How to cook langoustine

How to cook langoustine

How to cook langoustine

by Great British Chefs5 April 2017

Learn how to cook langoustine with our handy guide, packed with tips for getting the best out of these prized shellfish.

How to cook langoustine

Learn how to cook langoustine with our handy guide, packed with tips for getting the best out of these prized shellfish.

Also known as Norway lobsters or Dublin Bay prawns, langoustines are pale orange-pink crustaceans, similar to lobsters but a lot smaller. While years ago they were tossed in breadcrumbs and served up with chips as scampi, in recent years they have garnered a foodie fanbase for their sweet, lobster-like flesh, and appear regularly on fine dining menus across the country.

Langoustines thrive in cold water, and are abundant in Scottish lochs. In fact over a third of the world’s langoustines are caught in Scotland, but many are exported to other countries.

What to look for when buying langoustines

Langoustines are in season from September to May, and fishing only stops in spring to allow for the breeding season. A lot of langoustines out there are not caught using sustainable methods, so make sure you only buy MSC-labelled, organic or pot-caught. When buying langoustines live, check for shiny jet black eyes, a fresh smell of the sea and quick, lively movements. The legs and antennae shouldn’t be damaged, and the shells shouldn't be marked.

How to cook langoustines

The most basic method for cooking langoustines is to simply boil them up and peel at the table. No matter how you cook them, place them in the freezer for 30 minutes or so to stun them before cooking.

Bring a large pan of heavily salted water to a rolling boil (1 tbsp salt to 1l of water)
Taking care not to overcrowd the pan, add the langoustines, in batches if necessary, and cook for 3 to 4 minutes, taking care not to overcook them
You can tell if they’re ready, by checking the underside of the tail; when cooked the flesh will have turned white as opposed to translucent
Remove from the pan and drain before serving, preferably on a big platter with some mayonnaise for dipping, lemon wedges and some salt. Sucking the heads is optional, but do make the effort to crack the claws and pick out the delicious morsels of meat inside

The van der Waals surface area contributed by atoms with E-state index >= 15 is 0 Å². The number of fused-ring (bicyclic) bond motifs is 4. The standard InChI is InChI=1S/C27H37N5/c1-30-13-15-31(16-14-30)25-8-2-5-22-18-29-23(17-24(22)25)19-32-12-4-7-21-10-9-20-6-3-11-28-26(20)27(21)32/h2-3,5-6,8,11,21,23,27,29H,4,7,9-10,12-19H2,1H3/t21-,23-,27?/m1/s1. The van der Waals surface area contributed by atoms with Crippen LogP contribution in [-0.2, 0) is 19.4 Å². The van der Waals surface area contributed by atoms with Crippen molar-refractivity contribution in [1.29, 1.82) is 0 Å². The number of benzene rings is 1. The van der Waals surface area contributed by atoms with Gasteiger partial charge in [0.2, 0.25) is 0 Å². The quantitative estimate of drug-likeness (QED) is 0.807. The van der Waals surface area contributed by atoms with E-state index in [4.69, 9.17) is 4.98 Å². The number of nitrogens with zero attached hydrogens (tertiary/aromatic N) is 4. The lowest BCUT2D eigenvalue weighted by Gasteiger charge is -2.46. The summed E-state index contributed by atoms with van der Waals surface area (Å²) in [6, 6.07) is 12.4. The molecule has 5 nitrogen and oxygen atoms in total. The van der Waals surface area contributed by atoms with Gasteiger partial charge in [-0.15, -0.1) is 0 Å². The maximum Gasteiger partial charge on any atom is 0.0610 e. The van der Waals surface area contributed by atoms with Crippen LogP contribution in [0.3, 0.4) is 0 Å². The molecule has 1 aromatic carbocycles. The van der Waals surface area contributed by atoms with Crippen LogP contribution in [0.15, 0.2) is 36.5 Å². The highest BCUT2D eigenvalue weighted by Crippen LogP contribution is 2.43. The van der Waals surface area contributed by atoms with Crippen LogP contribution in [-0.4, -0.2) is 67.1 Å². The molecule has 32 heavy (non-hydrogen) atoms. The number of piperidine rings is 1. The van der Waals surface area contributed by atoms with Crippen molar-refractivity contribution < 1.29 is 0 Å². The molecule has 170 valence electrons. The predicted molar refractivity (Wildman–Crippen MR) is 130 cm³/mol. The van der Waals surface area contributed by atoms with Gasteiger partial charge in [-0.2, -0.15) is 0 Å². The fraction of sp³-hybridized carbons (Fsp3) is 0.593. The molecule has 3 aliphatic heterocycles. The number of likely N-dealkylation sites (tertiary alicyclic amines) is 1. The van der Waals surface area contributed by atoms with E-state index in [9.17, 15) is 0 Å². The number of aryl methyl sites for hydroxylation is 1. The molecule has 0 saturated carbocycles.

Alternative cooking methods

The cooking of langoustines can be as simple, or tricky, as you want, depending on the desired result. Placing the langoustines straight on a hot barbecue (cut in half lengthways, cut-side up) and cooking for a couple of minutes is a summertime winner, giving the shellfish a slightly smoky finish.

To prepare the plump, sweet tails for pan-frying or poaching, you'll need to peel them. . They must be blanched long enough for the outer flesh to firm up slightly (and easily peel away the shell) without cooking them too much inside.

To do this, simply blanch in boiling salted water for approximately 20 seconds, then remove from the pan and plunge into iced water. Pull away the head and claws, then squeeze the belly inwards to crack the shell. Peel away the shells and devein by running a sharp knife along the back and removing the black intestinal tract.

Finish cooking the langoustines either by pan-frying in plenty of butter until opaque, or by poaching in a sauce, soup or stock.

What langoustines go with

The sweet flavour of langoustine is similar to that of lobster. Serve them with clean, simple flavours and allow the delicate flesh to speak for itself, as Martin Wishart does in his langoustine ravioli recipe, served with orange-braised endive.

Langoustines are quite commonly used as the ‘surf’ in surf and turf dishes, often paired with pork. Tom Kitchin, champion of Scottish produce, pairs the luxurious shellfish with secondary pork cuts in his signature salad of rolled pig's head with langoustine for an unusual take on the dish. Spain and Italy have always held the crustacean in high esteem. If you’re looking for a simple but luxurious canapé, wrap a pan-fried tail in lardo or jamon for a divinely sweet and salty bite.

James Mackenzie pairs them with the delicate flavour of wild rabbit, topping the dish with a punchy Parmesan and wild garlic crumble. Paul Welburn’s summery chargrilled langoustine recipe makes the use of the whole langoustine by making a bisque out of the shells and pairing the sweet, delicate flesh with lightly pickled fennel and umami-packed seaweed butter.

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